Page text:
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Science

Light and lasers

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Lasers

A laser - 'Light Amplification by Stimulated Emission of Radiation' - produces an intense narrow beam of light. The light from a laser is monochromatic (a single colour).

Some lasers are capable of heating materials. This makes them useful in surgery and for cutting metals and other industrial materials.

A typical laser beam might only spread out by 1 m when shone onto a surface 1 km away. As light also travels in straight lines, this makes lasers useful for guiding weapons to their targets, and for laser light shows.

Lasers - Higher tier

The light waves have a low divergence (they spread out very little). They are coherent, which means that they are:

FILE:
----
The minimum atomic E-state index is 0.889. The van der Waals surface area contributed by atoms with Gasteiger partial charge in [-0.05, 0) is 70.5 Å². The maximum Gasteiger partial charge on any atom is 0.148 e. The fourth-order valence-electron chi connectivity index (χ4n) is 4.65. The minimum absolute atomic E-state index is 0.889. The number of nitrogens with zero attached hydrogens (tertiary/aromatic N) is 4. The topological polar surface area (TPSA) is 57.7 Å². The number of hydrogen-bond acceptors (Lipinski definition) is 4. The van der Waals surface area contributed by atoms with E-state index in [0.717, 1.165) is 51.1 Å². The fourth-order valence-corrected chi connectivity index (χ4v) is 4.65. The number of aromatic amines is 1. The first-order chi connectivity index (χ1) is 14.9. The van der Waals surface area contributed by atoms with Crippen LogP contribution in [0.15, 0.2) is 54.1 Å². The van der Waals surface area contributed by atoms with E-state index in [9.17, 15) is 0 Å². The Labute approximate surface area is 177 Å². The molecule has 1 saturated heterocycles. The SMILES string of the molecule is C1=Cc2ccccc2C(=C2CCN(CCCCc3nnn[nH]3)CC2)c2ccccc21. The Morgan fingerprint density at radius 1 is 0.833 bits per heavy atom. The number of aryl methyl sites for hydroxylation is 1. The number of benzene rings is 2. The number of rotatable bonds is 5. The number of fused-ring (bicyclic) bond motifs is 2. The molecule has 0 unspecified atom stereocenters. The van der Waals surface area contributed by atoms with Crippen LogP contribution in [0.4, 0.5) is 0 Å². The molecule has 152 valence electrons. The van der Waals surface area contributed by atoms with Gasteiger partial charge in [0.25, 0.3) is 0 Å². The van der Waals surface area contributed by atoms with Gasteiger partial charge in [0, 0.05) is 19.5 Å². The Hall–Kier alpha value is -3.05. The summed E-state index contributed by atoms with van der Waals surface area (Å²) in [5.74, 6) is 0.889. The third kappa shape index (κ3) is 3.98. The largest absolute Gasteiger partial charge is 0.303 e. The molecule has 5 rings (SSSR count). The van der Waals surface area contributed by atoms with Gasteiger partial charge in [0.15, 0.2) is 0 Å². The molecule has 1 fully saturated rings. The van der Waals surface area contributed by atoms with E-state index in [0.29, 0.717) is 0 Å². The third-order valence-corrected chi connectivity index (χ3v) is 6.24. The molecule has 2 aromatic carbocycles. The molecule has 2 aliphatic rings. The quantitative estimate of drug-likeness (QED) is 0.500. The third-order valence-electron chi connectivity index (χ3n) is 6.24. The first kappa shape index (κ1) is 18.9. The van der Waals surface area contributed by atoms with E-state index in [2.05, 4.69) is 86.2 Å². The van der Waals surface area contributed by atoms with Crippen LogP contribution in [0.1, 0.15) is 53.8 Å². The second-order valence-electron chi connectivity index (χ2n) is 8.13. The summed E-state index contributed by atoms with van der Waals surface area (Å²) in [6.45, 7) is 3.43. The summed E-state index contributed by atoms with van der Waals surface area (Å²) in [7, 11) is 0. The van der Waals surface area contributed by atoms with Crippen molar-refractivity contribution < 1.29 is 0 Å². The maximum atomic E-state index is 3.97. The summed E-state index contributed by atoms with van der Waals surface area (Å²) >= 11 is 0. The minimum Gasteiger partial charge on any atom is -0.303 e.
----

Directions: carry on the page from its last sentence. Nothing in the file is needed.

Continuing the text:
• the same frequency
  • in phase with each other.

When light waves are in the same phase, their crests all line up, as do their troughs.

Laser beams are used to read information from CDs in CD players. The shiny surface of a CD contains billions of microscopic pits in a spiral track. The pattern of pits contains digital information. The laser light is reflected off the surface of the CD as the disk spins, and is detected by:

  • the change in the amount of reflected light caused by entering or leaving a pit is interpreted as a 1
  • no change in the amount of reflected light is interpreted as a 0.

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